Whips have been used in many parts of the world since the earliest days of our recorded history.
They have mainly been used when working with animals, but other uses have been associated with punishment, sport and show work.
There are many different types of whips that are suited to different applications.
The Australian Stockwhip, American Bullwhip, Australian Bullockwhip, Buggy Whips and the Lunging Whip are just a few examples.
Different countries and even regions developed different styles of whips and methods of making them.
The Australian Stockwhip is a unique type of whip which was developed in Australia since white settlement in 1788.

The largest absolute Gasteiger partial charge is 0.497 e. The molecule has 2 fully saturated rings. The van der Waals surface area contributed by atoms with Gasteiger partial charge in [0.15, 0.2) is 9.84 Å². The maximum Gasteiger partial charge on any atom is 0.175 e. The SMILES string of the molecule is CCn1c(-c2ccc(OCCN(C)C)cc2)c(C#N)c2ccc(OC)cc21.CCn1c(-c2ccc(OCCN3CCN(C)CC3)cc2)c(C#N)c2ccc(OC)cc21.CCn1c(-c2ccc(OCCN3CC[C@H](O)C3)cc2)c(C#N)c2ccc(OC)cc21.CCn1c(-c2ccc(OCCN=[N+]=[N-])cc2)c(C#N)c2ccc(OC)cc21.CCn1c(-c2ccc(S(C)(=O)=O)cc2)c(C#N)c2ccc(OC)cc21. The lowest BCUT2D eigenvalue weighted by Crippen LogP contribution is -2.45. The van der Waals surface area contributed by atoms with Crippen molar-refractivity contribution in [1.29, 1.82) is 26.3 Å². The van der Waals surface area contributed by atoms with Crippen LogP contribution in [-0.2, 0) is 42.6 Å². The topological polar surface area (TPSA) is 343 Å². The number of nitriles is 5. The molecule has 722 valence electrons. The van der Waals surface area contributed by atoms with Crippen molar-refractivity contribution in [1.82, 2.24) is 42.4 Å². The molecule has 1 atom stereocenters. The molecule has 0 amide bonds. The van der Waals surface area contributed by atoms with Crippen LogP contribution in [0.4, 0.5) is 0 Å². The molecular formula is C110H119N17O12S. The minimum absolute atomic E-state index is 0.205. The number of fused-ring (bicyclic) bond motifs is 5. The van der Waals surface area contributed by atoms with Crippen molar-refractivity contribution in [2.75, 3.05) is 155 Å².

The purpose of the Stockwhip is to assist people who work with cattle either on horseback or in cattle yards on properties and stations (ranches).
The whip is mainly used to produce a noise that frightens the cattle and moves them in the desired direction.
Less frequently, they are used to hit the cattle.
In Australia, the people who work on properties are called Stockmen, so is would be natural to assume that the name "Stockwhip" came about as a result of these people using these whips when working with stock, but this is actually incorrect.
The name Stockwhip is derived from the fact that the handle of the whip is called the Stock.
The rest of it, attached to the Stock, is the Whip.
This is the main difference between Australian Stockwhips and American Bullwhips.
Bullwhips are made with one continuous plait from the beginning of the handle to the end of the whip, whereas Australian Stockwhips have a handle (Stock) that can be detached from the Whip.
Reprinted with kind permission of Angie Mooney